Build simple Apps that can convert text-to-speech and speech-to-text but in c#

As a developer back in 2017 I always wonder it will be nice to write Machine learning code in c# .Net framework to show my manager that i know enough to become Team Lead but past is past and i left that productive company most of the company manager’s in the world are same full with dull insights as they tries to bring people down and demotivate them from their goal as they didn’t get their anyways the other day i was searching memes in the internet and all of a sudden one of the website gives me two HD videos each of 45 mins that made my day as now as a c# developer i can show machine learning concepts written in c#.

so without further ado lets start :

All thanks to machine learning API created by Google now i can directly use high accurate machine learning model into my simple dotnet app for fun

Google Cloud Speech-to-Text API enables developers to convert audio to text in 120 languages and variants, by applying powerful neural network models in an easy to use API.

I am using cloud shell which is nothing but a linux vm with pre-installed softwares if you like to install software in your computer to make your computer a garbage download the GCP sdk instruction given in their page .

Now lets open shell/console after selecting the project and user

Choose an account
Start Cloud Shell

first to use the API you have to activate the API so type the command in console that let you play with speech to text

gcloud services enable speech.googleapis.com

Authenticate API requests

In order to make requests to the Speech-to-Text API, you need to use a Service Account. A Service Account belongs to your project and it is used by the Google Client C# library to make Speech-to-Text API requests. Like any other user account, a service account is represented by an email address. In this section, you will use the *Cloud SDK *to create a service account and then create credentials you will need to authenticate as the service account.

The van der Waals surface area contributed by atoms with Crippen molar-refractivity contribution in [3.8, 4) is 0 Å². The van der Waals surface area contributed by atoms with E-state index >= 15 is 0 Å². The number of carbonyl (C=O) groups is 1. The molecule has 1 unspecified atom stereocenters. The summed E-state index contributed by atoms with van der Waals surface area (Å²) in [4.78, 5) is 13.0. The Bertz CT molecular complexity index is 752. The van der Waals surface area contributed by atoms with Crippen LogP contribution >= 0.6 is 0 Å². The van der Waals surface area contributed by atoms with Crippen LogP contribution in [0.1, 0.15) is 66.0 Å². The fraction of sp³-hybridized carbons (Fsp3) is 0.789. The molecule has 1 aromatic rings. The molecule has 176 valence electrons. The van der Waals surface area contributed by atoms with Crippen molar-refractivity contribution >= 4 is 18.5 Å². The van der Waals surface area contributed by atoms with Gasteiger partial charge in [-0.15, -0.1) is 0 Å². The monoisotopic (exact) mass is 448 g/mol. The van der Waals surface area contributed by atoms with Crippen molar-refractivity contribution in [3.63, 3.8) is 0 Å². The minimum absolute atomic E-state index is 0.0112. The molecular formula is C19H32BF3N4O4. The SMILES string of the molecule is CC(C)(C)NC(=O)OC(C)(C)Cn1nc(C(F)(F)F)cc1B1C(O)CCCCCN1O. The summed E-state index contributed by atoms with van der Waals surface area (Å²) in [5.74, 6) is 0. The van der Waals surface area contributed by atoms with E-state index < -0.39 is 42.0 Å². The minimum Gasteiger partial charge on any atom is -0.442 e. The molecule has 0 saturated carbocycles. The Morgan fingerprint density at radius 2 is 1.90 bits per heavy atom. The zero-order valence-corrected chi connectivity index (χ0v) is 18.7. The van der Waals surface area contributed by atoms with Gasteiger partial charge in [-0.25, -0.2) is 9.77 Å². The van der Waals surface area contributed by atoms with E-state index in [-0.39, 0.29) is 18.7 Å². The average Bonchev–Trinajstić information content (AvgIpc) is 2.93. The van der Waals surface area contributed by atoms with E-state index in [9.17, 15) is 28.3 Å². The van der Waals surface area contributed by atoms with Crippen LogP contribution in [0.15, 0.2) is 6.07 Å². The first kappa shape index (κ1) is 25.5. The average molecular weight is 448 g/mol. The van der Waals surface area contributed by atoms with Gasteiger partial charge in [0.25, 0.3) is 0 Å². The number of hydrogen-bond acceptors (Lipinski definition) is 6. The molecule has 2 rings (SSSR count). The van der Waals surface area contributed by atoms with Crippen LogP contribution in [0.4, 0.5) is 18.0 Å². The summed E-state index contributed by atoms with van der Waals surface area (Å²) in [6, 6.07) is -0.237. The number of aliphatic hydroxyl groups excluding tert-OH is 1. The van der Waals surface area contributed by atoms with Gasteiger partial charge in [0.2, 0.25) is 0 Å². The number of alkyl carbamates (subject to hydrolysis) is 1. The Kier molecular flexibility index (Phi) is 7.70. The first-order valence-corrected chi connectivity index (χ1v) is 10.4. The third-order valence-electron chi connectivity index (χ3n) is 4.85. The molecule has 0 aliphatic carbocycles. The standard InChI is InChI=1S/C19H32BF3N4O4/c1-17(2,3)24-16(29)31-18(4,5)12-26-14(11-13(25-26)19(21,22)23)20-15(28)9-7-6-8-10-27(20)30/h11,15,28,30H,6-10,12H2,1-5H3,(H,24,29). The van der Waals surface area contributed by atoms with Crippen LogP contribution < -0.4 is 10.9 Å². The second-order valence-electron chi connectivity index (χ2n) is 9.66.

First, set an environment variable with your PROJECT_ID which you will use throughout this lab:

export GOOGLE_CLOUD_PROJECT=$(gcloud config get-value core/project)

Next, create a new service account to access the Vision API:

gcloud iam service-accounts create my-speech-to-text-sa \
  --display-name "my speech-to-text lab service account"

Then create credentials that your C# code will use to log in as your new service account. Create these credentials and save it as a JSON file “~/key.json” by using the following command:

gcloud iam service-accounts keys create ~/key.json \
  --iam-account my-speech-to-text-sa@${GOOGLE_CLOUD_PROJECT}.iam.gserviceaccount.com

Finally, set the GOOGLE_APPLICATION_CREDENTIALS environment variable. This is used by the Vision API C# library, covered in the next step, to find your credentials. The environment variable should be set to the full path of the credentials JSON file you created:

export GOOGLE_APPLICATION_CREDENTIALS="/home/${USER}/key.json"

You can read more about authenticating the Speech-to-Text API.

Install the Google Cloud Speech-to-Text API client library for C#

First, create a simple C# console application that you will use to run Vision API samples.

dotnet new console -n SpeechToTextApiDemo

You should see the application created and dependencies resolved:

The template "Console Application" was created successfully.
Processing post-creation actions...
...
Restore succeeded.

Next, navigate to VisionApiDemo folder and add Google.Cloud.Vision.V1 NuGet package to the project:

cd SpeechToTextApiDemo/

And add Google.Cloud.Language.V1 NuGet package to the project:

dotnet add package Google.Cloud.Speech.V1

(Output)

info : Adding PackageReference for package 'Google.Cloud.Speech.V1' into project '/home/atameldev/SpeechToTextApiDemo/SpeechToTextApiDemo.csproj'.
log  : Restoring packages for /home/atameldev/SpeechToTextApiDemo/SpeechToTextApiDemo.csproj...